The Constitutional Bill explicitly states that its object is to amend the Constitution to “provide that where land and any improvement thereon are expropriated for the purposes of land reform, the amount of compensation payable may be nil and to provide for matters connected therewith”

The purpose of the proposed amendment is to accelerate land reform to address the historical injustice and imbalance caused by the apartheid policy.

The concern is that, the amendment, if passed, may be used to justify the expropriation of other forms of property, including IP, because the property definition is not limited to land.

However, the actual mechanism of expropriation is found in subsidiary legislation and we now turn our attention to this.

Can the passing of the Expropriation Bill create the legal justification for the expropriation of Intellectual property with nil compensation?

The Expropriation Bill is aimed at replacing the provisions of the existing Expropriation Act 63 of 1975 and, in particular:

Section 12(3)(a) of the Expropriation Bill provides that “It may be just and equitable for nil compensation to be paid where land is expropriated in the public interest, having regard to all relevant circumstances, including but not limited to—

(a) Where the land is not being used and the owner’s main purpose is not to develop the land or use it to generate income, but to benefit from appreciation of its market value;

(b) where an organ of state holds land that it is not using for its core functions and is not reasonably likely to require the land for its future activities in that regard, and the organ of state acquired the land for no consideration;

(c) Notwithstanding registration of ownership in terms of the Deeds Registries Act, 1937 (Act No. 47 of 1937), where an owner has abandoned the land by failing to exercise control over it;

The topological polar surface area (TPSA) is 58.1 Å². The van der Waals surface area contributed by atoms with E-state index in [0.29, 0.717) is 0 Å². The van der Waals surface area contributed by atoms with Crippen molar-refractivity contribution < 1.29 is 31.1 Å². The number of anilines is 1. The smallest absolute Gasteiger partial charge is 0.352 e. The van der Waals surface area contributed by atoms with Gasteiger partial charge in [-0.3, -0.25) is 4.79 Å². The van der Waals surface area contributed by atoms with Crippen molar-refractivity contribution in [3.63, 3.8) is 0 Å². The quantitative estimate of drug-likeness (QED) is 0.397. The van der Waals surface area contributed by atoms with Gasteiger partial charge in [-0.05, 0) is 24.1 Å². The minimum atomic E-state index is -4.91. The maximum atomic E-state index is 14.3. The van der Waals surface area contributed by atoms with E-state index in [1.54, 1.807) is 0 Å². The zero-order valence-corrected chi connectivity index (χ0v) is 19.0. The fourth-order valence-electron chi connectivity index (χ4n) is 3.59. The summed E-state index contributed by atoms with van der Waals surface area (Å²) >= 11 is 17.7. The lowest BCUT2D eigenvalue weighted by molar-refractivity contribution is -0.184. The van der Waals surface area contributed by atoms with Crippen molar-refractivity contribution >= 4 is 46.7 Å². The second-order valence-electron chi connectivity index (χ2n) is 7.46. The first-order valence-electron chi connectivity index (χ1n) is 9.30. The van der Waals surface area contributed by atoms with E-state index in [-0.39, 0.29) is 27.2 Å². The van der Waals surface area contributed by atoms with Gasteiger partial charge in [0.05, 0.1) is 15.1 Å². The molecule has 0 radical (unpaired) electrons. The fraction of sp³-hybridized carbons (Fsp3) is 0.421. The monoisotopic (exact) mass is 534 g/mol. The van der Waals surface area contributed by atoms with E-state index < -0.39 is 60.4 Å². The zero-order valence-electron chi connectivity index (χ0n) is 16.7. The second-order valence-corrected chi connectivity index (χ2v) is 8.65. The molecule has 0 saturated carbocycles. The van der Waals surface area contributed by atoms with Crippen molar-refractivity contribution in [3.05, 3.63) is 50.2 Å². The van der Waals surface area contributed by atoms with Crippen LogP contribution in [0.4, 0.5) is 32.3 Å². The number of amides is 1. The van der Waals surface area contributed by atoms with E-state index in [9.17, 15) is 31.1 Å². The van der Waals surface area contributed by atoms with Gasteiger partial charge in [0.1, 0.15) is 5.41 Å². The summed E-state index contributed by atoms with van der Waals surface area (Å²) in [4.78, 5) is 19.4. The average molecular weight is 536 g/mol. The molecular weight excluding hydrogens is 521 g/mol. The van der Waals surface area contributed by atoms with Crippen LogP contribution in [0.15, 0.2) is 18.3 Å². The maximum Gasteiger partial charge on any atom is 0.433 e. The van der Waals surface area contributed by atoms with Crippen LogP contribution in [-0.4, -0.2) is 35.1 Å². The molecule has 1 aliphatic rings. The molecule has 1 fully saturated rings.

(d) Where the market value of the land is equivalent to, or less than, the present value of direct state investment or subsidy in the acquisition and beneficial Capital improvement of the land; and

(e) When the nature or condition of the property poses a health, safety or physical risk to persons or other property.

(4) When a court or arbitrator determines the amount of compensation in terms of section 23 of the Land Reform (Labour Tenants) Act, 1996 (Act No. 3 of 1996), it may be just and equitable for nil compensation to be paid, having regard to all relevant circumstances”.

The Expropriation Bill explicitly states that the Bills’ objective is “to provide for the expropriation of property for a public purpose or in the public interest, to provide for certain instances where expropriation with nil compensation may be appropriate in the public interest and to provide for matters connected therewith

It is apparent from the objective and provision of the Expropriation Bill that although all forms of property may be expropriated, only a type of property, that being land, is capable of being expropriated for nil compensation and then only if the circumstances listed in section 12(3) apply.

Conclusion

The Constitutional Bill provides the legal bed rock to, in principle, provide for expropriation of property, including intellectual property, for nil compensation.

The Expropriation Bill however does not provide for the expropriation of Intellectual property because the circumstances under which property may be expropriated without compensation explicitly provides for land exclusively.

 

Written by Smangaliso Mthombothi for Taberer Attorneys – March 2021